Reading

ReadingNEW_hdr

Reading Assistive Technology - the What, When, Who and Why

What is Assistive Technology for reading support? Assistive technology that provides reading support includes devices and software that help an individual read text (books, textbooks, websites) in a variety of ways beyond reading traditional text.  AT for reading includes the use of hardware such as laptops, tablets, or dedicated devices for e-text or audio text.  AT for reading also includes software that will convert printed text to digital text and read it aloud with a synthesized voice. AT reading support software is sometimes called literacy suite software.  Text-to-speech is the term to describe software that reads aloud digital text.

PreK child with iPadWhen do I need to use AT for reading? Depending on the needs of the individual, AT for reading support may be used in any environment where the individual needs to read traditional printed text such as a book, textbook, newspaper, community event program, or website content. Other individuals may switch between reading traditional text to using AT to play or read the text aloud. Alternating between these methods is useful when the individual may need to take a break from reading traditionally printed text.

Who needs AT to help with reading? Individuals may struggle with reading traditionally printed materials due to a physical limitation, visual impairment, or cognitive need such as dyslexia. A physical disability may prevent a person from holding a book or turning the pages. For individuals who are blind or have low vision, traditional printed text is difficult to read. Individuals may have an identified disability such as dyslexia and cannot decode text or comprehend the sentence structure. Still others may be “unidentified” struggling readers. Individuals with language learning disabilities often struggle with making meaningful connections with printed text, as do individuals who are English Language Learners (ELLs) and individuals with cognitive disabilities.

Why? Having a print disability is a fairly common need, but using assistive technology to interact with printed text opens a whole new world to many struggling readers.


Information on this page addresses Assistive Technology for people with reading disabilities in...

EDUCATION   |  EMPLOYMENT  |  COMMUNITY LIVING
(click the titles above to jump to the content area)

For more information, please contact Brenda Dawes, Program Manager,
at brenda.dawes@okstate.edu or 800-257-1705

EDUCATION

AT for Reading - Diptych

Talking Points for Reading Assistive Technology in Education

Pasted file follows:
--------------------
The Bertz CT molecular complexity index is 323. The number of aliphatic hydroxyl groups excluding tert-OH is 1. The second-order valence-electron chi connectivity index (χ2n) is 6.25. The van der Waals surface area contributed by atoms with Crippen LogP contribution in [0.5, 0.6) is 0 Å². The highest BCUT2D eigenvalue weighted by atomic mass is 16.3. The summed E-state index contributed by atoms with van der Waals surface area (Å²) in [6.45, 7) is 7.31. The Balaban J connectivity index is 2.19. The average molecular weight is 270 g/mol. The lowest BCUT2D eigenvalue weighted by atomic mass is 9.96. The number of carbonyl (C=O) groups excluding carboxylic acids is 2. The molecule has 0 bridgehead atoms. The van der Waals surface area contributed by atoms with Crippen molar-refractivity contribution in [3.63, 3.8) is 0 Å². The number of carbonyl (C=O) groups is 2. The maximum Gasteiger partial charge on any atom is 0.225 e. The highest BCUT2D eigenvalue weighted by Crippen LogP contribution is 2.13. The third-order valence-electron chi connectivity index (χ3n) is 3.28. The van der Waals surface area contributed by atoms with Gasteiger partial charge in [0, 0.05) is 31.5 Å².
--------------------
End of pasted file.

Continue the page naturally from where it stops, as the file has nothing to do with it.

Many students struggle with reading. One estimate is that about 10 million children have difficulties learning to read. Individuals with reading issues often mix up the letters and words they're trying to identify. The good news is that 90 to 95 percent of children with reading difficulties can overcome their difficulties with remediation and AT support.

Children aged 0-3 may have pre-literacy supports written in to their child's Individual Family Service Plan (IFSP). Students transitioning into the community or employment settings upon high school graduation will need to transition with the assistive technology they are used to. The Individualized Plan for Employment (IPE) is developed through collaboration with the Department of Rehabilitation Services (DRS) using a Vocational Rehabilitation (VR) Counselor. Please see the Employment section below.

For children transitioning into the public school at age 3 - To ensure successful AT transitions for children turning 3 years old, it is important for any AT the child is currently using or may need to use in school, whether written into the child's Individual Family Service Plan (IFSP) or not, be incorporated into the child's Individualized Education Program (IEP). You'll find this information in the Community section below.

For students transitioning into the community or employment settings upon high school graduation - To ensure successful AT transitions for students aging out of school services, it is important for any AT the student is currently using or may need to pursue employment outcomes, whether written into the child's Individualized Education Program (IEP) or not, be incorporated into the student's Individualized Plan for Employment (IPE). IPEs are developed through collaboration with the Department of Rehabilitation Services (DRS) using a Vocational Rehabilitation (VR) Counselor. You'll find this information in the Employment section below.